Radiocarbon of atmospheric methane (14CH4) is much less studied than radiocarbon of atmospheric carbon dioxide (14CO2) yet has potential to serve as an unambiguous indicator of the balance between fossil and contemporaneous sources of this important greenhouse gas. Few measurements of atmospheric 14CH4 exist before the late 20th century. We present measurements of past atmospheric 14CH4 in firn air and ice at Summit, Greenland. These data provide a record of atmospheric 14CH4 from 2013 back to ~1750 CE. Results have been corrected for a small amount of cosmogenic in-situ production of 14CH4 within the ice crystal lattice. A firn gas transport model was used to simulate the transport of gases through the porous firn column and into fully closed ice, and an inverse model reconstructed the firn air and ice 14CH4 data into an atmospheric history. Our results from the mid-late 20th century agree with the only previously published measurements of 14CH4 from firn air (at Law Dome, Antarctica). Pre-industrial 14CH4 samples agree with the INTCAL13 14CO2 history within uncertainties, indicating that natural geologic methane emissions are very low and have been commonly overestimated in the global methane budget. From ~1880 to ~1950 CE, the atmospheric 14CH4 activity decreased via the Suess effect, indicating a 14 ± 2% fossil CH4 source in the mid 1900’s. After mid-century, despite increasing anthropogenic fossil CH4 emissions, the 14CH4 activity began increasing due to atmospheric nuclear bomb testing and direct 14CH4 emissions from nuclear power plants.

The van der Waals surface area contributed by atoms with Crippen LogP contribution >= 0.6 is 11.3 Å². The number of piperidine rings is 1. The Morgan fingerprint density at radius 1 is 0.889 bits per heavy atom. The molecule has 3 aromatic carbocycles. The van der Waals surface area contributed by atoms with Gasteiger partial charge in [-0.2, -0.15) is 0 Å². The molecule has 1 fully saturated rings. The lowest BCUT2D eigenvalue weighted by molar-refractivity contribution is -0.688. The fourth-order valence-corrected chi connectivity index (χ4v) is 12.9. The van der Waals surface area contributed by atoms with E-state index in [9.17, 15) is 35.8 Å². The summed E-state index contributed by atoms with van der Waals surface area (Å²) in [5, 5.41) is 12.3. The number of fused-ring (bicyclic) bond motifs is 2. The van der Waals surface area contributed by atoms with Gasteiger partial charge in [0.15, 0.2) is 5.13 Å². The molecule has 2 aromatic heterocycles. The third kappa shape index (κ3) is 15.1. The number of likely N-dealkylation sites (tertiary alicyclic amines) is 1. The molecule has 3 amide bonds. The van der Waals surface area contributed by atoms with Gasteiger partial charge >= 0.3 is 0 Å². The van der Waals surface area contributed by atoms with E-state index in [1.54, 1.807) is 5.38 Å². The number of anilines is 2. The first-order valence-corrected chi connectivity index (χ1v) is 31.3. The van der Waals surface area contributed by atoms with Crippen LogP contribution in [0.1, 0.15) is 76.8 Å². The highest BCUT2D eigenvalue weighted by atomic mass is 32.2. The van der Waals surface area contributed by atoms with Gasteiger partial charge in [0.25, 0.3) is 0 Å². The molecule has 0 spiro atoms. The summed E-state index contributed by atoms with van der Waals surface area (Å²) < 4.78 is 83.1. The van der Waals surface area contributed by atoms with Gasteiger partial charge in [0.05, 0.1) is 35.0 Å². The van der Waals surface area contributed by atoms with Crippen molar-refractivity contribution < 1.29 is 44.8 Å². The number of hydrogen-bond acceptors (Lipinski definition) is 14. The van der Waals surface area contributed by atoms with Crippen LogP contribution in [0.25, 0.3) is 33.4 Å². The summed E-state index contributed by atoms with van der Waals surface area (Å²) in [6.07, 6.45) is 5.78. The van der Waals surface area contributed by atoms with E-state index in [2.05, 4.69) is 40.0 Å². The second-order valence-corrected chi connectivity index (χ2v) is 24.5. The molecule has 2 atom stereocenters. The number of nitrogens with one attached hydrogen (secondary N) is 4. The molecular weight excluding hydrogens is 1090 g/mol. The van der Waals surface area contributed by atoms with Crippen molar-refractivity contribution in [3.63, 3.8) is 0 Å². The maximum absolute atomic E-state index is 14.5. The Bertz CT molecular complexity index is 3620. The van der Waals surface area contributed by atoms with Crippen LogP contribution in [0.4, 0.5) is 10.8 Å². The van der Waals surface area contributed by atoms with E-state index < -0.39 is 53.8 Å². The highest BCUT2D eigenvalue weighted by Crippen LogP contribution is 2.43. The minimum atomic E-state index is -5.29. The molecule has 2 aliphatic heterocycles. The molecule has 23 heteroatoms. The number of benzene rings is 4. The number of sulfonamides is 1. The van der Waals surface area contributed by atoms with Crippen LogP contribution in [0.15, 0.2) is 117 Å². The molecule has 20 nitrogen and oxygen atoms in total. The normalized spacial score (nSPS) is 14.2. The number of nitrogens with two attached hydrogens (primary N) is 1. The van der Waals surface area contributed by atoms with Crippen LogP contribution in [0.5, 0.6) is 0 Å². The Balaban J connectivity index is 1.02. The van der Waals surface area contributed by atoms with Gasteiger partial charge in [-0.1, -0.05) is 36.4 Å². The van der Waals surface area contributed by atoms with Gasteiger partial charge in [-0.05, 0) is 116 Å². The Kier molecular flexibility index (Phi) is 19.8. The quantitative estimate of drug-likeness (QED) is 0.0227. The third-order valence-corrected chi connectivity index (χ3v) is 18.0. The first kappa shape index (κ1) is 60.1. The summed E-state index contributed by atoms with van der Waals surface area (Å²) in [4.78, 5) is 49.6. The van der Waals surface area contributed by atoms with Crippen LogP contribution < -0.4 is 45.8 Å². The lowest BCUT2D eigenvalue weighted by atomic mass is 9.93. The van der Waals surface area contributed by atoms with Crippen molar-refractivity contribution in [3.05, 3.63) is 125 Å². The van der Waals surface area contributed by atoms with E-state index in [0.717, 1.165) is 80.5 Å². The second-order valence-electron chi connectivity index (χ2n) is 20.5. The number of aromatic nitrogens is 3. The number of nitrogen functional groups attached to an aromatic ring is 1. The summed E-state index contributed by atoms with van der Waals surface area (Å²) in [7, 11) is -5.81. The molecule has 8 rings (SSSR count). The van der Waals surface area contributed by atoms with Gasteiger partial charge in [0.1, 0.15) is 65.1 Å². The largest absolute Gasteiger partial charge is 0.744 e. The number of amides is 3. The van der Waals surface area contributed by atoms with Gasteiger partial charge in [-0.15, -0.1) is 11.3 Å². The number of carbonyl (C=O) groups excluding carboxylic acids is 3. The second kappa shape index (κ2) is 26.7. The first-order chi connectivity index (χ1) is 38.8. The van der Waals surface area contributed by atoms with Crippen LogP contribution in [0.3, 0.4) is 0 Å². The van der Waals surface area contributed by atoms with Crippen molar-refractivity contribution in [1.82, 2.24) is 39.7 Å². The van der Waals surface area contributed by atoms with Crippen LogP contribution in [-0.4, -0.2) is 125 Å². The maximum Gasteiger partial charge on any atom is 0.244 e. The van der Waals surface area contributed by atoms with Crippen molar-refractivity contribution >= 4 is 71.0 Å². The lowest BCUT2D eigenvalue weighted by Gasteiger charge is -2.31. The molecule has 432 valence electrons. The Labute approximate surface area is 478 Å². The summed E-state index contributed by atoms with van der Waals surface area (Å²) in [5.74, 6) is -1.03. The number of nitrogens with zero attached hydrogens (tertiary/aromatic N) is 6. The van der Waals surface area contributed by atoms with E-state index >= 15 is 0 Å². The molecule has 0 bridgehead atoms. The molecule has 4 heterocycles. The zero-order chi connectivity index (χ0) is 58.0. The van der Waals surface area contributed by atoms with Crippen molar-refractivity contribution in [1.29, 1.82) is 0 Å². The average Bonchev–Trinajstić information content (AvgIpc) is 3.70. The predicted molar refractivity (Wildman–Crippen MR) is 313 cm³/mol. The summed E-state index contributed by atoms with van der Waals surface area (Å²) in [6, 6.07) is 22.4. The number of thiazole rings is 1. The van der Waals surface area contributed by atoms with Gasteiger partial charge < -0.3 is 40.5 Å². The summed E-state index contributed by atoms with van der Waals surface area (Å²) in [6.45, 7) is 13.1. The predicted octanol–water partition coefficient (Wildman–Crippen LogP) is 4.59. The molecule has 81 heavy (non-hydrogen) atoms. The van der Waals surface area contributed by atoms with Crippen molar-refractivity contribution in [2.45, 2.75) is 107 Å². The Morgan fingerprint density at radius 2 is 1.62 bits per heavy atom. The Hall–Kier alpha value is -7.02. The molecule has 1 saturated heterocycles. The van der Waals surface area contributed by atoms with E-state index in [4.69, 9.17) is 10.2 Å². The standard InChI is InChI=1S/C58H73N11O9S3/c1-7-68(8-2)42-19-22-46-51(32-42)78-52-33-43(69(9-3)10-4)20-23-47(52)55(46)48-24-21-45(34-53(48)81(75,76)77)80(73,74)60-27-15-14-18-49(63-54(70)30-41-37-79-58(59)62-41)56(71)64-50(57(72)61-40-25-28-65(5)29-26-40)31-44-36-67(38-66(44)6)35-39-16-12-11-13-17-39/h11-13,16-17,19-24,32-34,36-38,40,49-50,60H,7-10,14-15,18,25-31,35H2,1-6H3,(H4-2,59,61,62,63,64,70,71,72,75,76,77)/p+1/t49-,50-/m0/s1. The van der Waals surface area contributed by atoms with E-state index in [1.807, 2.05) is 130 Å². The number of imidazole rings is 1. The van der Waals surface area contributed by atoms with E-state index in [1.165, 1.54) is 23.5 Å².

The high performance macromolecular crystallography (MX3) beamline
(Australian Nuclear Science and Technology Organisation, 2021-11-26) Eriksson, D; Caradoc-Davies, T; Magoulas, C; Wong, D; Harnandez Vivanco, F; Cherukuvada, H; Cain, N; Rostan, R; Nuthalapati, S
The MX3 beamline will extend the capabilities of the existing suite of MX beamlines at the Australian Synchrotron. It will allow collection on crystals that are too small or weakly diffracting for the current beamlines. A high level of automation will transform membrane protein micro crystal collection and high throughput projects such as drug and fragment screening. Sample positioning will be provided via an MD3-UP goniometer and an ISARA robot will allow 6 second sample exchange. Serial crystallography capability will be provided using in-tray screening and collection and fixed target silicon chip scanning stages. A dedicated cluster will provide real-time data processing and automated data collection will be standard. This will include automated location of crystals from a rastered volume with subsequent data collection on each crystal with resulting automated data merging from multiple crystals. Some outstanding questions for the user community relate to time-resolved crystallography, and injector experiment capabilities; options will be presented and discussed. © The Authors
Neutron and synchrotron characterisation techniques for hydrogen fuel cell materials